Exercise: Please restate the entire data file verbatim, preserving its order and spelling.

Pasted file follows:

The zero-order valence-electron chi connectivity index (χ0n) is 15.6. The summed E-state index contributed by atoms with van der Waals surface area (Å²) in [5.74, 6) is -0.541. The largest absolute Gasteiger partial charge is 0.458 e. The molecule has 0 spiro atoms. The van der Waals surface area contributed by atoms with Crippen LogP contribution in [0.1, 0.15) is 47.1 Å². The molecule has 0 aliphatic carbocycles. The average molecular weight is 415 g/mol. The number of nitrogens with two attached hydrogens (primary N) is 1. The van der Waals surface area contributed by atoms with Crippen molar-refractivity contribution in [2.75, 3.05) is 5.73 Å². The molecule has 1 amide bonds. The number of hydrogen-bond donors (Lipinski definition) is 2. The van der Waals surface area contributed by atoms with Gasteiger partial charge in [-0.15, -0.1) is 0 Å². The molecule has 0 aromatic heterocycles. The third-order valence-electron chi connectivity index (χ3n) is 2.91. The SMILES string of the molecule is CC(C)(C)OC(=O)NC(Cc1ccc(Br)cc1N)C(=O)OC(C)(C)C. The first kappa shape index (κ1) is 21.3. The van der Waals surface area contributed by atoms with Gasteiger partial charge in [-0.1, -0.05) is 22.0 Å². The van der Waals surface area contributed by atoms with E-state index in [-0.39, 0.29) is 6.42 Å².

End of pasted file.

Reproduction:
The zero-order valence-electron chi connectivity index (χ0n) is 15.6. The summed E-state index contributed by atoms with van der Waals surface area (Å²) in [5.74, 6) is -0.541. The largest absolute Gasteiger partial charge is 0.458 e. The molecule has 0 spiro atoms. The van der Waals surface area contributed by atoms with Crippen LogP contribution in [0.1, 0.15) is 47.1 Å². The molecule has 0 aliphatic carbocycles. The average molecular weight is 415 g/mol. The number of nitrogens with two attached hydrogens (primary N) is 1. The van der Waals surface area contributed by atoms with Crippen molar-refractivity contribution in [2.75, 3.05) is 5.73 Å². The molecule has 1 amide bonds. The number of hydrogen-bond donors (Lipinski definition) is 2. The van der Waals surface area contributed by atoms with Gasteiger partial charge in [-0.15, -0.1) is 0 Å². The molecule has 0 aromatic heterocycles. The third-order valence-electron chi connectivity index (χ3n) is 2.91. The SMILES string of the molecule is CC(C)(C)OC(=O)NC(Cc1ccc(Br)cc1N)C(=O)OC(C)(C)C. The first kappa shape index (κ1) is 21.3. The van der Waals surface area contributed by atoms with Gasteiger partial charge in [-0.1, -0.05) is 22.0 Å². The van der Waals surface area contributed by atoms with E-state index in [-0.39, 0.29) is 6.42 Å².